The Role of Bank Advisors in Mergers and Acquisitions

FRB of New York Staff Report No. 143

NYU Stern Department of Finance Working Paper No. FIN-01-058

50 Pages Posted: 14 Dec 2001

See all articles by Linda Allen

Linda Allen

City University of New York, Baruch College - Zicklin School of Business - Department of Economics and Finance

Julapa Jagtiani

Federal Reserve Banks - Federal Reserve Bank of Philadelphia

Stavros Peristiani

Federal Reserve Bank of New York--Retired

Anthony Saunders

New York University - Leonard N. Stern School of Business

Multiple version iconThere are 4 versions of this paper

Date Written: January 2002

Abstract

This paper looks at the role of both commercial and investment banks in providing merger advisory services. In this area, unlike some areas of investment banking, commercial banks have always been allowed to compete directly with investment banks. In their dual role as lenders and advisors to firms that are the target or the acquirer in a merger, banks can be viewed as serving a certification function. However, banks acting as both lenders and advisors face a potential conflict of interest that may mitigate or offset any certification effect. Overall, we find evidence supporting the certification effect for target firms. In contrast, conflicts of interest appear to dominate the certification effect when banks are advisors to acquirers.

In particular, the target earns higher abnormal returns when the target's own bank certifies the (more informationally opaque) target's value to the acquirer. In contrast, we do not find a certification role for acquirers. There are two possible reasons for these different outcomes. First, it is the target firm, not the acquirer, that must be priced in a merger. Second, acquirers predominantly use commercial bank advisors to obtain access to bank loans that may be used to finance the merger. Thus, we find that acquirers tend to choose their own banks (those with prior lending relationships to the acquirer) as advisors in mergers. However, this choice weakens any certification effect and creates a potential conflict of interest because the acquirer's advisor negotiates the terms of both the merger transaction and future loan commitments. Moreover, the advising bank's recommendations may be distorted by considerations related to credit exposure incurred in both past and future lending activity. The market prices these conflicts of interest; we find significantly negative abnormal returns for bank advisors when they advise their own loan customers in acquiring other firms.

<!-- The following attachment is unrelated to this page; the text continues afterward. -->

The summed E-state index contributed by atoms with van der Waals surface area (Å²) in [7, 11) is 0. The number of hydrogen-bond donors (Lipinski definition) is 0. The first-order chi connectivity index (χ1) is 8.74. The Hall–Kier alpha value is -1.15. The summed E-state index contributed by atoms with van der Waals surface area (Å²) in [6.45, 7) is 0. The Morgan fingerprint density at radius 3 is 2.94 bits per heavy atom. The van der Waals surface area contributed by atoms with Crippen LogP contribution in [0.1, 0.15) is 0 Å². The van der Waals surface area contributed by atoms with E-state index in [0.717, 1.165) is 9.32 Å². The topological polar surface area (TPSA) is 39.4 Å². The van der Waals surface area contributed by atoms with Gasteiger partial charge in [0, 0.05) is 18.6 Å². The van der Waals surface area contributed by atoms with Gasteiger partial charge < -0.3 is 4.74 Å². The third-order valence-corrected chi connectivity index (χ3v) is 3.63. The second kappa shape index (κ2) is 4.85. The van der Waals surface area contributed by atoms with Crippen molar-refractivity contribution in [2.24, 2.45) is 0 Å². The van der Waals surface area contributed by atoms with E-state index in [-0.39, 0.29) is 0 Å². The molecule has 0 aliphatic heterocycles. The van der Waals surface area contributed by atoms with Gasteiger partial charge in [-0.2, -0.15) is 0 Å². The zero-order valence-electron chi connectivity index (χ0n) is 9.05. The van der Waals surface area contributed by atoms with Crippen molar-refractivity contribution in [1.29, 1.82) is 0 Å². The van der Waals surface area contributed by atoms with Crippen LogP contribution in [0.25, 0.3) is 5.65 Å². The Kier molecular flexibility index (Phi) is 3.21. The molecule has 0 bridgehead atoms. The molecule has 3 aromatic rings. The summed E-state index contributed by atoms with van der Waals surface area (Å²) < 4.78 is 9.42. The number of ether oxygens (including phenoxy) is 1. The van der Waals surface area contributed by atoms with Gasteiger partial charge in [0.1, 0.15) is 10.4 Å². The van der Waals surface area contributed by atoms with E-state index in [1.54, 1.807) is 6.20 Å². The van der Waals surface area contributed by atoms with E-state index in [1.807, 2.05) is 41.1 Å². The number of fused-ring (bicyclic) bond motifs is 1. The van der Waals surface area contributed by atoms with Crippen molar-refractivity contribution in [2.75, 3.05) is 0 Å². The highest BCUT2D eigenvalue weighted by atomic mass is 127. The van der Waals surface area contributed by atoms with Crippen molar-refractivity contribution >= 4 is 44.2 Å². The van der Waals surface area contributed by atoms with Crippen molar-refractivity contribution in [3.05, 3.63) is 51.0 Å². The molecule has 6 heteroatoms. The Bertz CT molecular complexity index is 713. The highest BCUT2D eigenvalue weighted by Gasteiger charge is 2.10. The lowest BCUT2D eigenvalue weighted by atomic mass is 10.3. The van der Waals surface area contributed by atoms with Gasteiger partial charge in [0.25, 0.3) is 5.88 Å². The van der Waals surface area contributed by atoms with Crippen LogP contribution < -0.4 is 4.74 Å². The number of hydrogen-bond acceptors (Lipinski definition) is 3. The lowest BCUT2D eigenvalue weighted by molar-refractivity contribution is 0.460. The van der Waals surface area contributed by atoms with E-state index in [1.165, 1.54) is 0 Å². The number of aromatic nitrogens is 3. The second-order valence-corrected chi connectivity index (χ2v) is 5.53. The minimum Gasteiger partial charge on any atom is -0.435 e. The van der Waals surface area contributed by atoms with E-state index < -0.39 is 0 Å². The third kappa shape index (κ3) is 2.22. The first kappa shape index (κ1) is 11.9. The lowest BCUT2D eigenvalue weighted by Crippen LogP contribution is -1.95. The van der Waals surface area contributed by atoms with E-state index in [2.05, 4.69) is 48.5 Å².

Keywords: relationship banking, investment bank advisors, commercial bank advisors, mergers and acquisitions

JEL Classification: G21

Suggested Citation

Allen, Linda and Jagtiani, Julapa A. and Peristiani, Stavros and Saunders, Anthony, The Role of Bank Advisors in Mergers and Acquisitions (January 2002). FRB of New York Staff Report No. 143; NYU Stern Department of Finance Working Paper No. FIN-01-058. Available at SSRN: https://ssrn.com/abstract=293795 or http://dx.doi.org/10.2139/ssrn.293795

Linda Allen (Contact Author)

City University of New York, Baruch College - Zicklin School of Business - Department of Economics and Finance ( email )

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HOME PAGE: http://stern.nyu.edu/~lallen

Julapa A. Jagtiani

Federal Reserve Banks - Federal Reserve Bank of Philadelphia ( email )

Ten Independence Mall
Philadelphia, PA 19106-1574
United States

Stavros Peristiani

Federal Reserve Bank of New York--Retired ( email )

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Apartment 1C
Bronx, NY New York 10463
United States
718-796-5190 (Phone)

Anthony Saunders

New York University - Leonard N. Stern School of Business ( email )

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9-190, MEC
New York, NY 10012-1126
United States
212-998-0711 (Phone)
212-995-4220 (Fax)

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